Therefore, even with their tattered and genre-mixing aesthetics, postapocalyptic fictions of various kinds function as world-simplification devices. This simplicity is not only the narrative simplicity of injecting a fictional element into a story and guessing at how the “real world” would respond to it, but in the removal of the political and ethical questions that collectively tax us, their replacement with more basic tribal concerns of us versus them.6See, for example, Scott Meslow, “The Post-Apocalyptic Morality of The Walking Dead,” The Atlantic, March 5, 2012   In this regard, postapocalyptic fiction is often treated as an ethical or moral laboratory, often de-emphasizing the narratological choices of editing out the world that existed before.

Characters pose armed in this publicity still for the sixth season of the AMC television series <em>The Walking Dead</em>.

To return to the general absence of ecological threats in postapocalyptic scenarios, one aspect of the implicit logic in these narratives is that of the equation of Earth and world. World is a human-centered notion of the global system, as opposed to either the Earth as a habitable place in terms of biosphere and climate, or of the Earth as a planet in the universe. Thus the end of the world means the end of civilization, or at least modern civilization. Again, the postapocalyptic genre is a very particular kind of reduction, a creatively and intentionally imprecise reduction of the world to present a bent—but still circular—model of history, a notion of eternal return that recycles with poorer and poorer efficiency.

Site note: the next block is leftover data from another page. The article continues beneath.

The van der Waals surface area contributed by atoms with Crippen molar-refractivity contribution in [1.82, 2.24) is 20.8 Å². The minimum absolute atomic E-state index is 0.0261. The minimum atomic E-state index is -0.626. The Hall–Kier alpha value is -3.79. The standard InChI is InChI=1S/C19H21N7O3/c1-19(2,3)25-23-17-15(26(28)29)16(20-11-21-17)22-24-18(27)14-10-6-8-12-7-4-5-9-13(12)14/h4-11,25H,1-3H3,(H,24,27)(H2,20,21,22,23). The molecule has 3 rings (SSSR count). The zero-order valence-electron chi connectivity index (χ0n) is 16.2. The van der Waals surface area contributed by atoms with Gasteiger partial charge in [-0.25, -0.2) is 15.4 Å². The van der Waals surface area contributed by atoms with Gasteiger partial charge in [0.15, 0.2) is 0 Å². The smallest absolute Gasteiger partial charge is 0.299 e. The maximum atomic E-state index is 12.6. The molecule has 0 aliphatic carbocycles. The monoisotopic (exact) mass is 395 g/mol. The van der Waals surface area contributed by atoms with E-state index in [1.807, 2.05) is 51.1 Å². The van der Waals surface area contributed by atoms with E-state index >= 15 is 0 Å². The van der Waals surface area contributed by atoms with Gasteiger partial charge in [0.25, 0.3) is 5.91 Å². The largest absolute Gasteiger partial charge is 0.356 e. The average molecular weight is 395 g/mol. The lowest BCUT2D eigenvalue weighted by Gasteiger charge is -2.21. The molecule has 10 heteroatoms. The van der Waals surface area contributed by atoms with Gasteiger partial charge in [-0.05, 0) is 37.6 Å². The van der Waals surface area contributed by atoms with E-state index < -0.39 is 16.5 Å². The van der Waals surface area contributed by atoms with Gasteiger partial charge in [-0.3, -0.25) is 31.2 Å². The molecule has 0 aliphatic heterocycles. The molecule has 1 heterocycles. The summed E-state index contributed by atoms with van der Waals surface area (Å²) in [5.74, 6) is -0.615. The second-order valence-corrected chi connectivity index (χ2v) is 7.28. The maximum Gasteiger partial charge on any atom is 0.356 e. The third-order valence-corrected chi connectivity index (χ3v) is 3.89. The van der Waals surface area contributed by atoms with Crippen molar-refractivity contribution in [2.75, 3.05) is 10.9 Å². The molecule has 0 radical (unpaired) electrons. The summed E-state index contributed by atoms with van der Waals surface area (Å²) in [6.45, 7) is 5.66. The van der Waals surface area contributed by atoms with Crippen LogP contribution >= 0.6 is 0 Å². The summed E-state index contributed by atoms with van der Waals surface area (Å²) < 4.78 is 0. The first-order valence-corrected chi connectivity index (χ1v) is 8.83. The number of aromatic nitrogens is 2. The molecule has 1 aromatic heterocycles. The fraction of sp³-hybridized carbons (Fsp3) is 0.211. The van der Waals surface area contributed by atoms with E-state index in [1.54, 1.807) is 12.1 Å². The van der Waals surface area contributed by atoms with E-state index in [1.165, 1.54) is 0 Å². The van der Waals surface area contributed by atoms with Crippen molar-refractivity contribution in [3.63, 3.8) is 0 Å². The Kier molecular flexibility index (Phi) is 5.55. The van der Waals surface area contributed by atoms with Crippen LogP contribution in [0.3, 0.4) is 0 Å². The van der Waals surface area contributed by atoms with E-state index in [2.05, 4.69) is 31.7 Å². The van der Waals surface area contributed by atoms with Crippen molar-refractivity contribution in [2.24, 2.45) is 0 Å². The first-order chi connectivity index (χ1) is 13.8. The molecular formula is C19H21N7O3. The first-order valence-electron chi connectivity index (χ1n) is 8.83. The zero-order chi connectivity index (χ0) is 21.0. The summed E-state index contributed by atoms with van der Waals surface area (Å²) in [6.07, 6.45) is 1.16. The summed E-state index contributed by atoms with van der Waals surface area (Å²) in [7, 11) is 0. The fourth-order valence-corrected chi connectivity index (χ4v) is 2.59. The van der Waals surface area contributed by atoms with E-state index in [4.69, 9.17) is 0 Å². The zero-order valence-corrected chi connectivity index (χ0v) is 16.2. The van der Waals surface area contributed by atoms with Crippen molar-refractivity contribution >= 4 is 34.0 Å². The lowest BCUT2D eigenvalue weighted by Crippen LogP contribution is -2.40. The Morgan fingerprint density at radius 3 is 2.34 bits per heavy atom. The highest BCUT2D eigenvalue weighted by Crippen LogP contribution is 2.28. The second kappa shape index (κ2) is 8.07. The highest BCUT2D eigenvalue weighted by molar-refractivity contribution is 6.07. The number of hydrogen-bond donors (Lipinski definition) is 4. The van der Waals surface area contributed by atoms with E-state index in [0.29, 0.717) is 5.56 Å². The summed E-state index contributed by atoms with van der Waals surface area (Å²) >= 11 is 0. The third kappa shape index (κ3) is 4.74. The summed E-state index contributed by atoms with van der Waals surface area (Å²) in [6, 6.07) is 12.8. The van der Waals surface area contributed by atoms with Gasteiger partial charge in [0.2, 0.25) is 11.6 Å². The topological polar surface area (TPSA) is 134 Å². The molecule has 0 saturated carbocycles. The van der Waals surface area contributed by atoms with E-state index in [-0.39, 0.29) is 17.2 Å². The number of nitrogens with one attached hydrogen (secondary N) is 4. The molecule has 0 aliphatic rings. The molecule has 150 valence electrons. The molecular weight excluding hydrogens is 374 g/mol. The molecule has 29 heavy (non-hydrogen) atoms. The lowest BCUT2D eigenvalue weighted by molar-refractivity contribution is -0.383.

Whereas Evan Calder Williams emphasizes apocalypse’s function to expose the unseen, at what world-cost does this occur?7Williams, Combined and Uneven Apocalypse, 6. On the face of it this may seem a silly question—it costs the whole world, or a fictional copy of the real world.

If postapocalyptic texts may have in the past worked to expose unseen, if not unfelt, tensions in postindustrial capitalist society, now it would seem that, more and more, they function according to that society’s own logics of individualistic fantasy enacted via the destruction and/or reduction of the world. The sheer number of postapocalyptic tales leaves a strange message: give us more worlds that imagine less world, because there is too much world now.



An extensive but no doubt incomplete list of current or recent postapocalyptic films and television series. This survey is limited to the last fifteen years only.

Television Series

12 Monkeys
Walking Dead
The Last Man on Earth
The 100
Falling Skies
The Last Ship
Z Nation
Left Behind


Planet of the Apes
Dawn of the Planet of the Apes
Rise of the Planet of the Apes
Mad Max
Hunger Games
Another Earth
28 Days Later
28 Weeks Later
Resident Evil: Afterlife
Resident Evil: Retribution
The Book of Eli
I am Legend
The Rover
World War Z
The Signal
The Darkest Hour
The Dark Hour
The Day After Tomorrow
Land of the Dead
Terminator 3
Terminator: Salvation

© 2015 e-flux and the author